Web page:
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    ABSTRACT: Circadian clocks are ubiquitous mechanisms that provide an adaptive advantage by predicting subsequent environmental changes. In the model plant Arabidopsis thaliana (Arabidopsis), our understanding of the complex genetic network among clock components has considerably increased during these past years. Modeling has predicted the possibility of additional component to systematically and functionally complete the clock system. Mutagenesis screens have in the past been successfully employed to detect such novel components. With the advancement in sequencing technologies and improvements in statistical approaches, the extensive natural variation present in Arabidopsis accessions has emerged as a powerful alternative in functional gene discovery. In this review article, we review the previous efforts in mapping natural alleles affecting various clock parameters and will discuss further potentials of such natural-variation studies in physiological and ecological contexts.
    Seminars in Cell and Developmental Biology 04/2013; 24(5). DOI:10.1016/j.semcdb.2013.03.006 · 6.27 Impact Factor
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    • "To identify factors that confer trans-activation of the AtHAK5 promoter, we constructed a promoter::reporter fusion with the AtHAK5 promoter and a luciferase reporter gene (LUC) that can be monitored using nondestructive imaging (Millar et al., 1992). A stable homozygous AtHAK5pro:LUC reporter line that was responsive to low potassium was transformed with the pDKS 2–7 vector (Turk et al., 2005) to create a population of randomly integrated activation-tagged lines. "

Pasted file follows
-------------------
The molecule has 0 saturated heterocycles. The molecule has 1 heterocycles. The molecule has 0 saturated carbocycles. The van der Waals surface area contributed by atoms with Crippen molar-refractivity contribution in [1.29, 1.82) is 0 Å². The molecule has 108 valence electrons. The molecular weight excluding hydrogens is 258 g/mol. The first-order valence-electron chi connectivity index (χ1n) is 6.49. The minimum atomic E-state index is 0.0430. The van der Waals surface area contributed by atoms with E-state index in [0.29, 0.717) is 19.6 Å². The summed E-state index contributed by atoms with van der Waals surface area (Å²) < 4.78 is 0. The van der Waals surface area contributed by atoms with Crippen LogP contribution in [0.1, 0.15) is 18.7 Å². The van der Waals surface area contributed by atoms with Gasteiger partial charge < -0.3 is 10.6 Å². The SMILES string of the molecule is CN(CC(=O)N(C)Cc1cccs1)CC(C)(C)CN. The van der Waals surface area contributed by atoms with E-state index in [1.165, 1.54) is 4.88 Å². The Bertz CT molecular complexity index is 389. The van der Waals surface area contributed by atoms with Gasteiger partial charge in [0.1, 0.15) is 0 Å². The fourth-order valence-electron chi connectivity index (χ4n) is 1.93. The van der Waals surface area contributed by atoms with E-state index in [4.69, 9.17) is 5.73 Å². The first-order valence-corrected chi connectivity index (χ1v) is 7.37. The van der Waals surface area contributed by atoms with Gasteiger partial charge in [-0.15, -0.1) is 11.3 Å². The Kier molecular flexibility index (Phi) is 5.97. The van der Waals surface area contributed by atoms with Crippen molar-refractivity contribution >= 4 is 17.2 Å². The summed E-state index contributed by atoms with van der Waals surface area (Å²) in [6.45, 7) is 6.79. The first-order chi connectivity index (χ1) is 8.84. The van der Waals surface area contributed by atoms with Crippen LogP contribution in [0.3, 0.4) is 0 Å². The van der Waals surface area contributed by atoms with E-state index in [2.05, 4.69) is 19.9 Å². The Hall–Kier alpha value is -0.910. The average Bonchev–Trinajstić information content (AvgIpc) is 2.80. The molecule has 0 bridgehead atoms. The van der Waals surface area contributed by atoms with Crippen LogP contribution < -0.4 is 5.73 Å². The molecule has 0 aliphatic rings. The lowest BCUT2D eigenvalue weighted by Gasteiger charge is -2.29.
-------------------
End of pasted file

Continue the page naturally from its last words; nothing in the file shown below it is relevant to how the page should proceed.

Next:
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    ABSTRACT: Plants respond to low-nutrient conditions through metabolic and morphology changes that increase their ability to survive and grow. The transcription factor RAP2.11 was identified as a component in the response to low potassium through regulation of the high-affinity K(+) uptake transporter AtHAK5 and other components of the low-potassium signal transduction pathway. RAP2.11 was identified through the activation tagging of Arabidopsis lines that contained a luciferase marker driven by the AtHAK5 promoter that is normally only induced by low potassium. This factor bound to a GCC-box of the AtHAK5 promoter in vitro and in vivo. Transcript profiling revealed that a large number of genes were up-regulated in roots by RAP2.11 overexpression. Many regulated genes were identified to be in functional categories that are important in low-K(+) signaling. These categories included ethylene signaling, reactive oxygen species production, and calcium signaling. Promoter regions of the up-regulated genes were enriched in the GCCGGC motif also contained in the AtHAK5 promoter. These results suggest that RAP2.11 regulates AtHAK5 expression under low-K(+) conditions and also contributes to a coordinated response to low-potassium conditions through the regulation of other genes in the low-K(+) signaling cascade.
    Molecular Plant 03/2012; 5(5):1042-57. DOI:10.1093/mp/sss003 · 6.34 Impact Factor